A couple of weeks ago, I jumped at the chance of a ticket for a performance of Rona Munro's fourth medieval play, James IV, Queen of the Fight
. I'd already seen her previous plays about James I, II and III, and while having reservations about them, I applauded the attempt to bring episodes from that turbulent, and hitherto not well known, period of Scottish history to the stage. Enjoyable to watch they are. Shakespearean they are not.
For my taste, they tend to play out more in the atmosphere of a bawdy house than a royal court, which, despite vicious powerplays between warring aristocrats seeking control of the throne, could nonetheless lay claim to education and culture. James IV
is no different, choosing to focus on issues of ethnic diversity, represented by the perspective of two allegedly Moorish women captured from a Portuguese ship, rather than more mainstream ones of James's reign, and the celebrated poet, William Dunbar, doesn't come off too well either.
There were abiding problems for the Scottish kings throughout the 15th century, until the death of James V after the Scots' defeat against an English army at Solway Moss in 1542. One concerned continuing outbreaks of hostilities with their southern neighbour, not unrelated to their longstanding alliance with France. The other was that every one of the first five Jameses died young, in one violent context or another, leaving child heirs who became the focus of control by power-hungry nobles.
James I, born in 1394, became king aged 11, on the death of his father, Robert III. Sent to France for his protection, he was captured by English pirates and held prisoner for 18 years at the English court during the reigns of Henry IV and V. Author of the Scots love poem, The Kingis Quair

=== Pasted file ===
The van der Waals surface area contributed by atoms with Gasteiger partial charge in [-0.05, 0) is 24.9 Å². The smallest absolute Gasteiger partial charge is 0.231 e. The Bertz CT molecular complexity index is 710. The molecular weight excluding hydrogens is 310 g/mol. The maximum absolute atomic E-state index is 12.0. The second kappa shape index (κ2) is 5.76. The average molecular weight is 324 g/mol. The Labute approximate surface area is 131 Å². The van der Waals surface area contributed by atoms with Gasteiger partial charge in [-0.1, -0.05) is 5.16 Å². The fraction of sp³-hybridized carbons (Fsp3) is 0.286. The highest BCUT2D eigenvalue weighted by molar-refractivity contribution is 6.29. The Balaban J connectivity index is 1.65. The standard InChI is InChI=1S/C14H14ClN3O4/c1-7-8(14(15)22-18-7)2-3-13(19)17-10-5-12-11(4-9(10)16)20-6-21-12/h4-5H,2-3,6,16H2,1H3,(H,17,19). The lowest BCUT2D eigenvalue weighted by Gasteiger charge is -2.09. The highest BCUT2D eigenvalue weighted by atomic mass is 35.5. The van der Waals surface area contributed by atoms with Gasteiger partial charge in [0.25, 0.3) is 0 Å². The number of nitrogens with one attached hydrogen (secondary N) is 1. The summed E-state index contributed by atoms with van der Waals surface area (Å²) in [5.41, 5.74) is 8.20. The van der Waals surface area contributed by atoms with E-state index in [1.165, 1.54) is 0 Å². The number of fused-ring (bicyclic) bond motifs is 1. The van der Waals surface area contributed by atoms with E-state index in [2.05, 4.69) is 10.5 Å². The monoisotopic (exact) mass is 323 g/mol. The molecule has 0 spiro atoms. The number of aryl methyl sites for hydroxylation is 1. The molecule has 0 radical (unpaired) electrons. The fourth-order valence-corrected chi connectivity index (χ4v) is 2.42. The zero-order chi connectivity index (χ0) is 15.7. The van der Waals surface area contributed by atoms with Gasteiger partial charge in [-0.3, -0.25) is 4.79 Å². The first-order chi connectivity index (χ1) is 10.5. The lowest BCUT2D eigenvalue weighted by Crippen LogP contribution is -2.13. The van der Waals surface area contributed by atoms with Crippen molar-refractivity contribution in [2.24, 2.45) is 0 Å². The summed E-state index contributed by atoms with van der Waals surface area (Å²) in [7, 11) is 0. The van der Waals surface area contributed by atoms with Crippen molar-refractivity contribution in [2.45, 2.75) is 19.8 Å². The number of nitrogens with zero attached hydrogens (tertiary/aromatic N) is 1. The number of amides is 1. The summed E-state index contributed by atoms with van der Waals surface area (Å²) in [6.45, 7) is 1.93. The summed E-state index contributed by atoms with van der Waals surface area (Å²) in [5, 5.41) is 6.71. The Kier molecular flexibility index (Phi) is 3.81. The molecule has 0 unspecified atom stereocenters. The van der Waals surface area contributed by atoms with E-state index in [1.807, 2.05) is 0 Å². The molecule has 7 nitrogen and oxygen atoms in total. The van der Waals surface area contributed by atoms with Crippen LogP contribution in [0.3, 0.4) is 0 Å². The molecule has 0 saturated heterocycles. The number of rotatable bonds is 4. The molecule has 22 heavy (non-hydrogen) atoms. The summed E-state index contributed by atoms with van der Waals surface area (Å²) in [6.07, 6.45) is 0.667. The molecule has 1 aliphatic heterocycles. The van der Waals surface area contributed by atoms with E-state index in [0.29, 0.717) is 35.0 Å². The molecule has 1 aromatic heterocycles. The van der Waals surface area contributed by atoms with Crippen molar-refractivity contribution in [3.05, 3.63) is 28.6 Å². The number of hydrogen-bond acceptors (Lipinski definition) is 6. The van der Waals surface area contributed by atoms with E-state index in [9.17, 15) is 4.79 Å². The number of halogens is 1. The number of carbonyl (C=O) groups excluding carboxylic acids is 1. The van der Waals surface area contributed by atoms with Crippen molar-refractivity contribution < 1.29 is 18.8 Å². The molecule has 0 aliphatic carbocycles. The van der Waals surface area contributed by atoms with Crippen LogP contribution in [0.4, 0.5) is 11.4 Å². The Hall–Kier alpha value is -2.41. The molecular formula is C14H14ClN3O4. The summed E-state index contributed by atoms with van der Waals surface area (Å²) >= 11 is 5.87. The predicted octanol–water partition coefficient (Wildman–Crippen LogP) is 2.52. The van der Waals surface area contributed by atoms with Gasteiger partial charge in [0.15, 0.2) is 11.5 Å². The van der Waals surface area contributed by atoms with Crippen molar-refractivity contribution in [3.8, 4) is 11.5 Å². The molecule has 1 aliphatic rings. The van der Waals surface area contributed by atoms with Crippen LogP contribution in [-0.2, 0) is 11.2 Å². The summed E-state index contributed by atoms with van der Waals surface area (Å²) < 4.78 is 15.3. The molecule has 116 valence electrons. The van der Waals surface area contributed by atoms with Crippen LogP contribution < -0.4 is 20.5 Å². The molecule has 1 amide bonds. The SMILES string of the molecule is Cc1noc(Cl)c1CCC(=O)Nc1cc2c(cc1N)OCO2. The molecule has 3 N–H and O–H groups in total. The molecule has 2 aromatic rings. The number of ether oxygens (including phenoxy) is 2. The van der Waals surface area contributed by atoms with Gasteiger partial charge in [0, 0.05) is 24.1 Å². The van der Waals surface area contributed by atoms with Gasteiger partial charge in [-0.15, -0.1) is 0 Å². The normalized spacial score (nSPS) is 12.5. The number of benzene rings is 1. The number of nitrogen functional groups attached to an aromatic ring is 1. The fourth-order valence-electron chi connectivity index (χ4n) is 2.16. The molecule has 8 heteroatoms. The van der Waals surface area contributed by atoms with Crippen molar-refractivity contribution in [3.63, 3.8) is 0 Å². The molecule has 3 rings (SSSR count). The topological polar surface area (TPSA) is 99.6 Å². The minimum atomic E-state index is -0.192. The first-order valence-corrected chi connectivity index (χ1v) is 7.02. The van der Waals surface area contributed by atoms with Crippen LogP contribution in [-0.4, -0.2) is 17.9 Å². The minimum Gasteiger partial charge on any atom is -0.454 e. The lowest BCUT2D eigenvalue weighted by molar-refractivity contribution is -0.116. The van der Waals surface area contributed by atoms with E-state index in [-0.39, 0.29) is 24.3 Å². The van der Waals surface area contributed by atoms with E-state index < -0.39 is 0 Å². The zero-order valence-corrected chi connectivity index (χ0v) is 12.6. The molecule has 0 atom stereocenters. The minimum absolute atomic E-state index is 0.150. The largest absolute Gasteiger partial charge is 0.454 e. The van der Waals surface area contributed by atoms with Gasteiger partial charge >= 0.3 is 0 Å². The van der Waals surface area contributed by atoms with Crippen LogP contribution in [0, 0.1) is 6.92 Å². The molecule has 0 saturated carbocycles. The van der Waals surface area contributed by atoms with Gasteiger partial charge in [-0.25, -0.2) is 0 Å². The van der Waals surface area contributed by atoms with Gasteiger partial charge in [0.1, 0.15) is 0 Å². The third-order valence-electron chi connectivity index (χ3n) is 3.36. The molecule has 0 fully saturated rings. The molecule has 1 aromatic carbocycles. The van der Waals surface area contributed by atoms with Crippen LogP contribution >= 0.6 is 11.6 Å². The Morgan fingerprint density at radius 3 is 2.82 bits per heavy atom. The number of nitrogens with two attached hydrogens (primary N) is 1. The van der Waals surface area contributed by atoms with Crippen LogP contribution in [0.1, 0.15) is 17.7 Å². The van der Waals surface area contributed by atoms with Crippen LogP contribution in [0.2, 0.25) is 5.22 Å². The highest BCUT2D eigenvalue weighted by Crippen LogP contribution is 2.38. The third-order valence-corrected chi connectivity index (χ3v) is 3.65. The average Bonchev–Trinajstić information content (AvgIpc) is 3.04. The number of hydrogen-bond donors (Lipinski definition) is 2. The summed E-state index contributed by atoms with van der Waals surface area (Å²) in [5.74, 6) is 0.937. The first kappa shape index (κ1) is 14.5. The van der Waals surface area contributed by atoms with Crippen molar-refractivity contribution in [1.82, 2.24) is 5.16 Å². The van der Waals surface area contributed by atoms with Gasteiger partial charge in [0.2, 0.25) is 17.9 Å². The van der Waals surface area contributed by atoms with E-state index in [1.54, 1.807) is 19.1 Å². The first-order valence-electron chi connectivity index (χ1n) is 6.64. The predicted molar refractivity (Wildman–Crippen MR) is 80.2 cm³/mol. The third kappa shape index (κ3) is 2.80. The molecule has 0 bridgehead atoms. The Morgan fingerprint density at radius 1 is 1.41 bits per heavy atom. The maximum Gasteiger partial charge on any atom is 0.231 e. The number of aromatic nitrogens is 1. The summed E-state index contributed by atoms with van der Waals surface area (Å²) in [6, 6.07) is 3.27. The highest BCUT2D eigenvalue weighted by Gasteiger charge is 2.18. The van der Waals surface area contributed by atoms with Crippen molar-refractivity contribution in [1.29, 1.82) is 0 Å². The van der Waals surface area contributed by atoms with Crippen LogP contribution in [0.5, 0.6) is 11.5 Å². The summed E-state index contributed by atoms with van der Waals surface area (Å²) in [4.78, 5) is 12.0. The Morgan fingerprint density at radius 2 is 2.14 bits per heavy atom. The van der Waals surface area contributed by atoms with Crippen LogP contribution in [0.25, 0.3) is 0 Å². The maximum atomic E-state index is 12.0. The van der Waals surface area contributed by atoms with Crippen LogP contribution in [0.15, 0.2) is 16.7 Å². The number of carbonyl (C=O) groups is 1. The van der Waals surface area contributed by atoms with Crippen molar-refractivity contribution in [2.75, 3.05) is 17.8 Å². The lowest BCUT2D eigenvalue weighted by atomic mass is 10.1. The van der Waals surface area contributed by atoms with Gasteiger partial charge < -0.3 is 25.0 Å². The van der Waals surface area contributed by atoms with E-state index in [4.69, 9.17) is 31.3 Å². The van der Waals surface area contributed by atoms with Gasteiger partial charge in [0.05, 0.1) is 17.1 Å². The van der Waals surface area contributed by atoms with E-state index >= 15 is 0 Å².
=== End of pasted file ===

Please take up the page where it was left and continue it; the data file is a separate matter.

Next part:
, believed to have been inspired by Joan Beaufort, daughter of the Earl of Somerset, whom he married, he returned to Scotland as king in 1424. He was murdered in a palace coup in 1437 aged 42, leaving his son and heir, James II, aged six.
James II, more popular than his father, married Mary of Guelders, daughter of Duke Arnold of Guelders and Catherine of Cleves, in 1449. An amateur of military ordnance, he died in 1460 from standing too close to one of his cannons which exploded at the siege of Roxburgh Castle, then occupied by an English force. He was 29.
James III was not so popular. Born, confusingly, in either 1451 or 1452 and succeeding his father aged eight or nine, he didn't begin his personal rule until 1469, the same year he married Margaret of Denmark. The marriage was unhappy and she died in 1486. He died in 1488, aged 36 or 37, after the Battle of Sauchieburn, near Stirling, again against the English. Wounded in the battle, there are suggestions he subsequently died from a fall from his horse or was murdered while recuperating nearby. He and his wife are buried together in a tomb in the ruins of Cambuskenneth Abbey near Stirling.
James IV, succeeded his father at the age of 15. In 1503, after an ironically named 'Perpetual Peace' treaty with Henry VII of England, he married Henry VIII's elder sister, Margaret Tudor. Hostilities were soon resumed, however, and he was killed single-handedly leading a charge at the Battle of Flodden in 1513, while his brother-in-law was fighting in France. He was just 40, leaving his heir, James V, a mere one-year-old infant. To this day, unlike Richard III, his body has never been found.